By Karrie Gillett
INCONSIDERATE drivers who park in disabled spaces are being warned they could be hit with a fine.
Jackie Baillie MSP is waging war on thoughtless motorists who ignore the rules and park up in reserved bays.
Today, the Labour MSP officially introduced a Member’s Bill in the Scottish Parliament to tackle the abuse of disabled parking bays across the country.
And the move has been welcomed by disability charities who said taking up a reserved spot makes daily tasks impossible for disabled shoppers.
A petition in favour of the Disabled Persons’ Parking Places (Scotland) Bill has already attracted more than 3,000 signatures.
Supporters called on drivers who persistently flout parking restrictions – which are only advisory at present – to think about the impact their ignorant behaviour has on the disabled and their carers.
Eleanor Hind is a parent-carer for her wheelchair-bound 50-year-old daughter Helen who has cerebral palsy and suffers from severe epilepsy
The retired social worker said that she has constantly been fighting against people parking in a designated disabled bay right outside her home in Glasgow’s Pollokshields area for 25 years.
She said: “It’s a terrible thing to come home and find that someone has plonked themselves right in your space.
“I make sure my daughter lives an extremely active life despite her disability and that space is essential for making trips out of the house possible.
“There was once a man parked there from 9.15am until five that afternoon and we couldn’t take her out at all.
“I was absolutely outraged to later find out that he was a doctor. I mean, anyone with any decency wouldn’t go into a parking space.”
Mrs Hind, 74, is a member of the campaign organisation Transport Working Group and has been working with Dumbarton MSP Jackie Baillie for three years.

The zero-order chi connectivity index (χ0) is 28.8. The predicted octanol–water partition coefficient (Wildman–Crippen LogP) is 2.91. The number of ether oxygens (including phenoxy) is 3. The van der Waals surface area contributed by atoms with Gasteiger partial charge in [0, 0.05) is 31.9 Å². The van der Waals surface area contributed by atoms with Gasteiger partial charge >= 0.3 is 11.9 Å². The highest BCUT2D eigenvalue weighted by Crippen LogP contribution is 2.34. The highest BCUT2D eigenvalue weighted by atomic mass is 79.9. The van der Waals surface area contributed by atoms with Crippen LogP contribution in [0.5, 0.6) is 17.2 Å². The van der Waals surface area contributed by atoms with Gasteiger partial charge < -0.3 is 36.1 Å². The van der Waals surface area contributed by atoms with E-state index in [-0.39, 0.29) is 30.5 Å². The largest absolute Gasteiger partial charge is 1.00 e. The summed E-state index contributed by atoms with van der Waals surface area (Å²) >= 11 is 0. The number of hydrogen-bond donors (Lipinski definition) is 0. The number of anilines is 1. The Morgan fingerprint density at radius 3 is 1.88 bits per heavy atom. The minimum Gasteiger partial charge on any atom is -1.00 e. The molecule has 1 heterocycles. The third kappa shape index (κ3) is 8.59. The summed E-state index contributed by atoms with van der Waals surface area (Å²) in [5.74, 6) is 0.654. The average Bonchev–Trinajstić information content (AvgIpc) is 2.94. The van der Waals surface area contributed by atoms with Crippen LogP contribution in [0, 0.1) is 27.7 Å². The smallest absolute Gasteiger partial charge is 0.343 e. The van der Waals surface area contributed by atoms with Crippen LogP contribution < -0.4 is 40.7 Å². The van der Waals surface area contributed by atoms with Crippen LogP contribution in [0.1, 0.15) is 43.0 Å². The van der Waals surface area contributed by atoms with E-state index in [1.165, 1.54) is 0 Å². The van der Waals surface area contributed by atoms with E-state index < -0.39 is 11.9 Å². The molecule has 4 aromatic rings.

She said: “We really need a change in the law because at the minute if you decide not to use someone’s disabled parking space it is looked on as a courtesy.
“When there is someone there in Helen’s space, there is actually nothing I can do about it. All I can do is scream and shout and believe me sometimes I do because I just get so frustrated but even then I have had people who just shout right back at me.
“It boils down to people just not wanting to walk very far which is actually really, really sad because I wish I didn’t have the reason to need that space.
“They should take a day working with someone who needs the space and then they will find out why they shouldn’t be there.
“I always say, if you want that space so much then imagine having the disability too.”
Mrs Hind’s words were echoed by Ms Baillie who urged the Scottish Government to support the Bill which would benefit the 223,995 registered Blue Badge holders in Scotland.
When passed, the Bill will make all disabled parking bays under the control of local authorities legally enforceable – which would result in a £30 fine if abused.
Speaking outside Holyrood, Ms Baillie described how the action all came about after one of her constituents was facing a daily parking nightmare when his neighbour kept using his disabled space.
She said: “It was after trying everything from the police to the local paper that I realised the law needed to be changed and I am very pleased to be introducing this bill.
“I think people park in disabled spaces without really thinking about the consequences. It’s maybe raining, they’re maybe just popping into the shops for two minutes and thinking well, where’s the harm?
“Well, the harm is that a disabled person is prevented from using those facilities and they don’t have the option of parking elsewhere so access is critically important.”
Currently, 85% of disabled bays are advisory, which means others can park in them without any punishment. The proposed Bill would introduce a fine of £30 which would double to £60 if not paid within two weeks.
And the Bill received widespread support from leading disability charities as well as local authority group Cosla.
Alan Dickson, Chief Executive of Scottish disability organisation Capability warned inconsiderate drivers that their days were numbered.
He said: “The thoughtless act of a motorist parking in a reserved bay can make it impossible for a disabled shopper to undertake an activity as simple as buying groceries.
“We welcome Jackie Baillie’s Bill which will make every day life a bit easier for disabled people.”